A letter to the Valley News penned by Yount and Elizabeth Wegener ’08 and signed by more than 50 golf team alumni argued that the course is an asset whose value can be salvaged.

“There remains unrealized opportunity for improvement to [Hanover Country Club] that would increase its value to the campus and the community,” the letter said. “Selling the [country club] now would also mean sacrificing forever 123 acres of open air real estate … foreclosing Dartmouth’s long-term options for growth and development.”

Golf team alumni had not been informed about the potential changes to the golf course until news surfaced in mid-August. Some alumni initially thought the news was not serious, according to Yount, but their outlook changed when athletic director Harry Sheehy confirmed the story to Yount and others in an email.

Sheehy stressed that “changes related to the facility are only a possibility at this time,” and the club is still accepting memberships for 2018. However, the tone of his message spurred alumni to action.

Yount said he and other alumni would like to see Dartmouth improving its facilities rather than closing them. He was concerned when College representatives were unable to refer him to a specific person who was in charge of decisions regarding the golf course.

“We have about 50 or 100 folks who want to donate their time, donate their resources, their ideas to help fix the situation, and they didn’t even have an idea of who to contact,” Yount said.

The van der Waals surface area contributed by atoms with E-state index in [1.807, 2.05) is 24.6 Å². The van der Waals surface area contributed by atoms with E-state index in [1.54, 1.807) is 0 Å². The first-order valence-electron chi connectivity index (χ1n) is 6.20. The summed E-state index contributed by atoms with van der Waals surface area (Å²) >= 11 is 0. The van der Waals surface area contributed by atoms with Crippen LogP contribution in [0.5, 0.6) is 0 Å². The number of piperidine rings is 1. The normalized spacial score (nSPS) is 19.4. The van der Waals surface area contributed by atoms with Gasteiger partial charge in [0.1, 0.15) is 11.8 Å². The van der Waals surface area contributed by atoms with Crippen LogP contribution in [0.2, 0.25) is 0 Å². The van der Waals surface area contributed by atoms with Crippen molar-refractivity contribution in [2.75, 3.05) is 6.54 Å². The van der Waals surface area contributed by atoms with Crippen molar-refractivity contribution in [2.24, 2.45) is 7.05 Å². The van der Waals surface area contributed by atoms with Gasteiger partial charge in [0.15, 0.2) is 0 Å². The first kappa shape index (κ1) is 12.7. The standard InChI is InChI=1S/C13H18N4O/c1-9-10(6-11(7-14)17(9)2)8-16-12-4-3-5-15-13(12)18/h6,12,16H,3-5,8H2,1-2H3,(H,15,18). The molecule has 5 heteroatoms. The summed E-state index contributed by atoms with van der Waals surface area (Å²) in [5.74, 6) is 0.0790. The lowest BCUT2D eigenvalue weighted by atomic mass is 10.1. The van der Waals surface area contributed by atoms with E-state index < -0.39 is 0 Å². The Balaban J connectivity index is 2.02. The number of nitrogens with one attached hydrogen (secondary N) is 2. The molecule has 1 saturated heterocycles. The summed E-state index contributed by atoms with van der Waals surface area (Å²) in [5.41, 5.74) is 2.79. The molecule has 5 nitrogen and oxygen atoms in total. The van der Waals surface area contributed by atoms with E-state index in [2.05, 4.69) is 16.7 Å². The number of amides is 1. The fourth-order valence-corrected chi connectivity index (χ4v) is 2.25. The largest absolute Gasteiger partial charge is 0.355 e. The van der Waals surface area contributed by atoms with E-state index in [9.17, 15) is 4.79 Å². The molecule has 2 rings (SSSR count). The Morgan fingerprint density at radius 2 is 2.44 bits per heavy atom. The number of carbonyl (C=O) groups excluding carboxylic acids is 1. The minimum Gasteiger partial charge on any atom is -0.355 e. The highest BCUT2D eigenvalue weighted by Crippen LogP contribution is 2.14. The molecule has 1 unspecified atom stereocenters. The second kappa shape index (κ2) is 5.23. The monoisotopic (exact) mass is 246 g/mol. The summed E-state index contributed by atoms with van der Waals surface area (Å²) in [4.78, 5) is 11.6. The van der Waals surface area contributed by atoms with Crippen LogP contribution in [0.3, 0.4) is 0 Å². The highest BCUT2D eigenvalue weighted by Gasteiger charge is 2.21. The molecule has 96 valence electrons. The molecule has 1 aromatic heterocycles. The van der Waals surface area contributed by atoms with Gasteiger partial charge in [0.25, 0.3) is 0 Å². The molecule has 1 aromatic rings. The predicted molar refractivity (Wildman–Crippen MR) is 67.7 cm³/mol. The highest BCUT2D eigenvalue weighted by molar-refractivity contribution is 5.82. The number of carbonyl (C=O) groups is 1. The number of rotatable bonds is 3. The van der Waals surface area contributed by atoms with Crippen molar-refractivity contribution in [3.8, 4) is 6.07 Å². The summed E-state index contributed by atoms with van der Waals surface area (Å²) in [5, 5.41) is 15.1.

At the moment, the fate of the golf course remains up in the air. College President Phil Hanlon, not the Board of Trustees, will have the final word on its future.

What would the golf program look like without the Hanover Country Club? It might resemble the University of Pennsylvania program, whose teams practice at the Philadelphia Cricket Club, nearly 20 miles away from their campus.

A 2016 story in the Daily Pennsylvanian detailed the challenges of practicing so far from campus. Because each practice requires nearly an hour of travel, Quaker golfers have to use their time as efficiently as possible.

With the Hanover Country Club gone, the Big Green golf teams would be in a similar situation. Likely candidates for a new practice facility are the Montcalm Golf Club, 12 miles away in Enfield, and the Highland Golf Course, nearly 15 miles away in Hartford. And the teams would still have to cope with NCAA regulations which prohibit them from practicing more than four hours per day. With the links so far from campus, informal practice ­— walking over to the course and hitting balls on the practice holes, as Simmons described — would be much more difficult.

“We improved every year I was at Dartmouth, slowly improving our rank in the country and among the other Ivies,” Simmons said. In 2017, the women’s golf team tied for fifth in the Ivy League, the program’s highest finish in the past 13 seasons.

“To lose the one asset that we have would be detrimental,” she added.

According to Yount, most golf team alumni agree.

“We’ve had some of our greatest memories at the course and so have a number of non-golfers,” he said. “It’s devastating for the team if we lose the course.”

Representatives for the Friends of Dartmouth Golf, the Hanover Country Club and athletics administration were not available for comment.